Heads of Raymond James, Ameriprise say race to zero is getting murky

CEOs of both firms say they're in the dark about UBS' move to cut fees on some accounts

Oct 24, 2019 @ 2:11 pm

By Bruce Kelly

The financial advice industry's race to zero fees and commissions is getting confusing, with two top executives at major firms wondering today what UBS Financial Services' elimination of fees on separately managed accounts is all about.

Are the fees at of the UBS accounts bundled or unbundled — meaning is the charge for asset management included or separate from the charge to the adviser — Paul Reilly, CEO of Raymond James Financial Inc., asked during a conference call to discuss last quarter's earnings.

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"UBS came out with something," said James Cracchiolo, CEO of Ameriprise Financial Inc., also during a call with analysts to discuss earnings. "We're unclear what it exactly means."

In an internal memo on Tuesday, the Swiss bank announced that it is eliminating management fees on select separately managed accounts.

While there is no specific price set on SMAs, clients across the industry typically pay 1%, or 100 basis points, for advice on their money. Under that scenario, an SMA can cost 30 basis points and the adviser would charge 70 basis points.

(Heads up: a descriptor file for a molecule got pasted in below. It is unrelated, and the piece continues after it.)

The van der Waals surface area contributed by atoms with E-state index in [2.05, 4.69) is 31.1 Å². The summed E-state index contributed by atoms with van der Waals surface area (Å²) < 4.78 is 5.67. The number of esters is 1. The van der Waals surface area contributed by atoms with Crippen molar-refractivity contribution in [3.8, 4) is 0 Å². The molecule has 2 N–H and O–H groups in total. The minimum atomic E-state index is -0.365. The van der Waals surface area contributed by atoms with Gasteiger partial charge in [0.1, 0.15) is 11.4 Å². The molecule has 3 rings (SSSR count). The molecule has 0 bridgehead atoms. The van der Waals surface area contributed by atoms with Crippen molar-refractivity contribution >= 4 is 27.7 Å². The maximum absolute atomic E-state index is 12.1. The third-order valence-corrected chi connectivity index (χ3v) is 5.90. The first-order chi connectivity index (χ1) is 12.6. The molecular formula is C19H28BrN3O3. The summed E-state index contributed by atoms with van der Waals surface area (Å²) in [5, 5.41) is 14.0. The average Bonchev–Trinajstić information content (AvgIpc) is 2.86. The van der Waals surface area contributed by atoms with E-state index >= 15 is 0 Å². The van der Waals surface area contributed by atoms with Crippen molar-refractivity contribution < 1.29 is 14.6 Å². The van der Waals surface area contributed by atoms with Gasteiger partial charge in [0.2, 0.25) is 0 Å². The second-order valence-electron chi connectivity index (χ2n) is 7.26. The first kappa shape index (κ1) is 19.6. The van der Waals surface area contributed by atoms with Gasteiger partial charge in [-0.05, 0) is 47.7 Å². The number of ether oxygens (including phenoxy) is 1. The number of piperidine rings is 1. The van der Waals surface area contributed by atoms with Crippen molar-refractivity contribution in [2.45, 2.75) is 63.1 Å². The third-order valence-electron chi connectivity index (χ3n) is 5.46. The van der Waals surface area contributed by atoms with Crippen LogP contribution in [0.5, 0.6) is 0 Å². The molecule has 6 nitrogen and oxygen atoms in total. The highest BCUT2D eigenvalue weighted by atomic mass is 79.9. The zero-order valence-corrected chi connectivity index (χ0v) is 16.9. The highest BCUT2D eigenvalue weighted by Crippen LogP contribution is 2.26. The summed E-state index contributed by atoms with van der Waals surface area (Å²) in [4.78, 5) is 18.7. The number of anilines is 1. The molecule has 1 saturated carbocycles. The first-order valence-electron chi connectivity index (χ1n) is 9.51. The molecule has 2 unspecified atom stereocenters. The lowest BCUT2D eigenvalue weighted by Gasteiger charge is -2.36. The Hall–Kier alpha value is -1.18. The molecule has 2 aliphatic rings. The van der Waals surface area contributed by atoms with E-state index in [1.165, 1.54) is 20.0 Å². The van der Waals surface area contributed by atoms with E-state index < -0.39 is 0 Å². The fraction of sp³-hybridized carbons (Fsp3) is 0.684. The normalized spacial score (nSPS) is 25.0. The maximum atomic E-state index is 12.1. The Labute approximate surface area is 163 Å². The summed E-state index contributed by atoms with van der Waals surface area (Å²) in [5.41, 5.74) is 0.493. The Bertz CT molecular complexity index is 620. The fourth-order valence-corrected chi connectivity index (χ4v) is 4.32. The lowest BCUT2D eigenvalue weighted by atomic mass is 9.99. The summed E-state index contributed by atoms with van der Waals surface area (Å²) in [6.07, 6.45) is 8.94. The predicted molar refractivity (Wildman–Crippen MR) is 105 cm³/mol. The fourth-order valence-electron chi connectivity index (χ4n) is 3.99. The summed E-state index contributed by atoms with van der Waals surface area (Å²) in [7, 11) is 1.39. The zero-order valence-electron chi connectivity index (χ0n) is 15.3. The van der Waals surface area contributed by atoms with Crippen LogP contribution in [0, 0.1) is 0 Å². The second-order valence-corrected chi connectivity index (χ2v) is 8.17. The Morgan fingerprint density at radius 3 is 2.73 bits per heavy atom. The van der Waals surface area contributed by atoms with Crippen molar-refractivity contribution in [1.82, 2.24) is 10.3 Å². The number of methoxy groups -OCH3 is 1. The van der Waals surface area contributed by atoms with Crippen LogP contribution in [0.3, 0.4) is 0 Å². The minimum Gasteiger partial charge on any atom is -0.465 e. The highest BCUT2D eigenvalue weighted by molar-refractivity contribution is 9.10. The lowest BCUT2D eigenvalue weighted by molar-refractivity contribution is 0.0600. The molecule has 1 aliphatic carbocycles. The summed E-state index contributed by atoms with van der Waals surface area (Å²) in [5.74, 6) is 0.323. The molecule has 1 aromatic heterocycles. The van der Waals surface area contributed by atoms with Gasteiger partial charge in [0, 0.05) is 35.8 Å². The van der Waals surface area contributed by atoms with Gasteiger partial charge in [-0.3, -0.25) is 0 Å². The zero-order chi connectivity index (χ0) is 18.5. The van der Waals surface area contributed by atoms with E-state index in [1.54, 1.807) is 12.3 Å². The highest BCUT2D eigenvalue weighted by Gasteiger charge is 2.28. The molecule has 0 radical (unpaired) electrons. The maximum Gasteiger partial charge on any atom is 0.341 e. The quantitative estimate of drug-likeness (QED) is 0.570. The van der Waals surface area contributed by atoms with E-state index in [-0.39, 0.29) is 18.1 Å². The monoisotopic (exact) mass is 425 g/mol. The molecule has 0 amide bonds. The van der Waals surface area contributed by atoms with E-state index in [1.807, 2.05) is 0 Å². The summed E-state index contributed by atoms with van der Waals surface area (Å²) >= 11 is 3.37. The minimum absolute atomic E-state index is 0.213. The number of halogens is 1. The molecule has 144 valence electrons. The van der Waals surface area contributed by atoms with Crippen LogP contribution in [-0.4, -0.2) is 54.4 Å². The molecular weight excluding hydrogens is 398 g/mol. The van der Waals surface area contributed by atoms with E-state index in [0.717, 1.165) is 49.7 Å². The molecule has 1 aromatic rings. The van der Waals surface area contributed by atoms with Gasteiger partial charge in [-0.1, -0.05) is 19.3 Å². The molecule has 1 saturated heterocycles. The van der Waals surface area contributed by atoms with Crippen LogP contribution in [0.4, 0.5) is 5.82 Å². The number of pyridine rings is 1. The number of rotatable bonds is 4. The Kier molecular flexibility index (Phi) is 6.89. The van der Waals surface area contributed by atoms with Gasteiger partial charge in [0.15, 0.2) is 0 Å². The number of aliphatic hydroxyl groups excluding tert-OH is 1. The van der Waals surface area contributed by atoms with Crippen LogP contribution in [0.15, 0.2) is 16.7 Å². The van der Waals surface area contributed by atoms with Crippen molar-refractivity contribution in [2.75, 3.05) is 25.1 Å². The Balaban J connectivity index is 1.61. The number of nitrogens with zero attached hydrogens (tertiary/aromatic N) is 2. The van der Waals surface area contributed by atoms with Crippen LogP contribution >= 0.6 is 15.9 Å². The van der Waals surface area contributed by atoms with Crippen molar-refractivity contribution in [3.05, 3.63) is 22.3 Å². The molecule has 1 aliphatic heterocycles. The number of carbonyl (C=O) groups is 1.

Senior UBS brokerage executives have said the focus of their business is providing the services of financial advisers, and asset management options like SMAs are tools.

The new pricing at UBS will go into effect Jan. 13.

It's unusual for senior executives at large firms to name competitors directly in their comments, but the move by UBS left some questions.

"UBS' announcement wasn't clear," Mr. Reilly said. "A few years ago, they unbundled between what the adviser charged and the firm. I don't know if it's a re-bundling, so we're going to have to see more."

"There are always people pushing that dynamic," he said, referring to pricing. "We've been going through that for years and it's not new."

In their comments, Mr. Reilly and Mr. Cracchiolo noted that, unlike discount brokers such as Charles Schwab and Fidelity, neither Raymond James and Ameriprise have large direct-to-consumer businesses that would be directly affected by eliminating commissions on trades for stocks and exchange-traded funds. Schwab announced its decision to eliminate those commission at the start of the month, shaking up the industry.

Earlier this week, though,Raymond James did dip its toe into the financial advice price war when it said it was eliminating transaction fees for stocks, exchange-traded funds and options for the firm's small investment adviser division. On the call with analysts, Mr. Reilly said that move could represent a decline in revenue in the neighborhood of $7 million.

Meanwhile, both Raymond James and Ameriprise said they had posted strong results on recruiting financial advisers.

Raymond James reported 8,011 financial advisers at the end of September, a new high and an increase of 107 for the quarter and 198 for the firm's fiscal year.

Ameriprise reported 9,930 financial advisers at the end of September and recruited 96 advisers during the third quarter.


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